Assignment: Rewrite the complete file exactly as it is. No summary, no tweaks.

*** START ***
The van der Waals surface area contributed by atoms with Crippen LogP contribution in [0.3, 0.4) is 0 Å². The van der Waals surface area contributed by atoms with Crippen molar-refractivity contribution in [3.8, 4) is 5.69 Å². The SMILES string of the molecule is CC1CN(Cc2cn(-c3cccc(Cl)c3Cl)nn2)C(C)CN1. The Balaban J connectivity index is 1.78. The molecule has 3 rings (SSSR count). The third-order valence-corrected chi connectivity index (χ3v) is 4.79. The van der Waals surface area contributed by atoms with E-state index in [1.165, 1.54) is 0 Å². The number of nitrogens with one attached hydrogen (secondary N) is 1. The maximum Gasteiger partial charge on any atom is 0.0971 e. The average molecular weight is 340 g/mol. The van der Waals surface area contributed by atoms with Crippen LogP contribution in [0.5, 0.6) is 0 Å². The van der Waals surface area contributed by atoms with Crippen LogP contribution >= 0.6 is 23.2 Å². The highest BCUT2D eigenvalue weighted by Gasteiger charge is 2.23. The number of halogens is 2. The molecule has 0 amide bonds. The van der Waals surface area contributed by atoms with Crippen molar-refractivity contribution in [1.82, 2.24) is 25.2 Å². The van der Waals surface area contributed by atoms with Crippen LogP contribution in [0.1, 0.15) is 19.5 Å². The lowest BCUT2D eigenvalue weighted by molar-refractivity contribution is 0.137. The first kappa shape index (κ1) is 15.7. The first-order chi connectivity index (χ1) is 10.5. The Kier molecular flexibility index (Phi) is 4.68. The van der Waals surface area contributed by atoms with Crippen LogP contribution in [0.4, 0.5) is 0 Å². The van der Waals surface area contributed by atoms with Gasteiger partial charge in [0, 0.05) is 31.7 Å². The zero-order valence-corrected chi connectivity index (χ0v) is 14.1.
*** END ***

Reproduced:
The van der Waals surface area contributed by atoms with Crippen LogP contribution in [0.3, 0.4) is 0 Å². The van der Waals surface area contributed by atoms with Crippen molar-refractivity contribution in [3.8, 4) is 5.69 Å². The SMILES string of the molecule is CC1CN(Cc2cn(-c3cccc(Cl)c3Cl)nn2)C(C)CN1. The Balaban J connectivity index is 1.78. The molecule has 3 rings (SSSR count). The third-order valence-corrected chi connectivity index (χ3v) is 4.79. The van der Waals surface area contributed by atoms with E-state index in [1.165, 1.54) is 0 Å². The number of nitrogens with one attached hydrogen (secondary N) is 1. The maximum Gasteiger partial charge on any atom is 0.0971 e. The average molecular weight is 340 g/mol. The van der Waals surface area contributed by atoms with Crippen LogP contribution in [0.5, 0.6) is 0 Å². The van der Waals surface area contributed by atoms with Crippen LogP contribution >= 0.6 is 23.2 Å². The highest BCUT2D eigenvalue weighted by Gasteiger charge is 2.23. The number of halogens is 2. The molecule has 0 amide bonds. The van der Waals surface area contributed by atoms with Crippen molar-refractivity contribution in [1.82, 2.24) is 25.2 Å². The van der Waals surface area contributed by atoms with Crippen LogP contribution in [0.1, 0.15) is 19.5 Å². The lowest BCUT2D eigenvalue weighted by molar-refractivity contribution is 0.137. The first kappa shape index (κ1) is 15.7. The first-order chi connectivity index (χ1) is 10.5. The Kier molecular flexibility index (Phi) is 4.68. The van der Waals surface area contributed by atoms with Crippen LogP contribution in [0.4, 0.5) is 0 Å². The van der Waals surface area contributed by atoms with Gasteiger partial charge in [0, 0.05) is 31.7 Å². The zero-order valence-corrected chi connectivity index (χ0v) is 14.1.